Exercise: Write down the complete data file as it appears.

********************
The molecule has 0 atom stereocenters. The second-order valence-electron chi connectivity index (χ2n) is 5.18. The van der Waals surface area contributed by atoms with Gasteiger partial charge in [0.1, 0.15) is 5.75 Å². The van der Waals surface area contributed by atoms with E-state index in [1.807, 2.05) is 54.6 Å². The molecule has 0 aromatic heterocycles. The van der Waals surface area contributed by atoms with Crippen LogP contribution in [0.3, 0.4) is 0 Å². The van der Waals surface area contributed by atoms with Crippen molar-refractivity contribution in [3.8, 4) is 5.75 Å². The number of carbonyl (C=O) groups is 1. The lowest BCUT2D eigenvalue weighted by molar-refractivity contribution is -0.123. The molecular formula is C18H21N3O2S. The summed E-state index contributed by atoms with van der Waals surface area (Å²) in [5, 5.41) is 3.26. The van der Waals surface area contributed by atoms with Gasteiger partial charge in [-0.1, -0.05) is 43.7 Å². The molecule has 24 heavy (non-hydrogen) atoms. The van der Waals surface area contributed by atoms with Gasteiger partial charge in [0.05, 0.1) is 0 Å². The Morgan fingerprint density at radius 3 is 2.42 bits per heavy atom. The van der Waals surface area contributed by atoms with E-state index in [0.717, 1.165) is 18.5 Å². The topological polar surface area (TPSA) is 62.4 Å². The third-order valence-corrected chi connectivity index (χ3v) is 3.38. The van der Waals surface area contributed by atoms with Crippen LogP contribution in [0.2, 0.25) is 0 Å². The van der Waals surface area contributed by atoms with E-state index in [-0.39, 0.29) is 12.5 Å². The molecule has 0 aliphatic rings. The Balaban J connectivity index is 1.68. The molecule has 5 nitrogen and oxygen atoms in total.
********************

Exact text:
The molecule has 0 atom stereocenters. The second-order valence-electron chi connectivity index (χ2n) is 5.18. The van der Waals surface area contributed by atoms with Gasteiger partial charge in [0.1, 0.15) is 5.75 Å². The van der Waals surface area contributed by atoms with E-state index in [1.807, 2.05) is 54.6 Å². The molecule has 0 aromatic heterocycles. The van der Waals surface area contributed by atoms with Crippen LogP contribution in [0.3, 0.4) is 0 Å². The van der Waals surface area contributed by atoms with Crippen molar-refractivity contribution in [3.8, 4) is 5.75 Å². The number of carbonyl (C=O) groups is 1. The lowest BCUT2D eigenvalue weighted by molar-refractivity contribution is -0.123. The molecular formula is C18H21N3O2S. The summed E-state index contributed by atoms with van der Waals surface area (Å²) in [5, 5.41) is 3.26. The van der Waals surface area contributed by atoms with Gasteiger partial charge in [-0.1, -0.05) is 43.7 Å². The molecule has 24 heavy (non-hydrogen) atoms. The van der Waals surface area contributed by atoms with Gasteiger partial charge in [0.05, 0.1) is 0 Å². The Morgan fingerprint density at radius 3 is 2.42 bits per heavy atom. The van der Waals surface area contributed by atoms with E-state index in [0.717, 1.165) is 18.5 Å². The topological polar surface area (TPSA) is 62.4 Å². The third-order valence-corrected chi connectivity index (χ3v) is 3.38. The van der Waals surface area contributed by atoms with Crippen LogP contribution in [0.2, 0.25) is 0 Å². The van der Waals surface area contributed by atoms with E-state index in [-0.39, 0.29) is 12.5 Å². The molecule has 0 aliphatic rings. The Balaban J connectivity index is 1.68. The molecule has 5 nitrogen and oxygen atoms in total.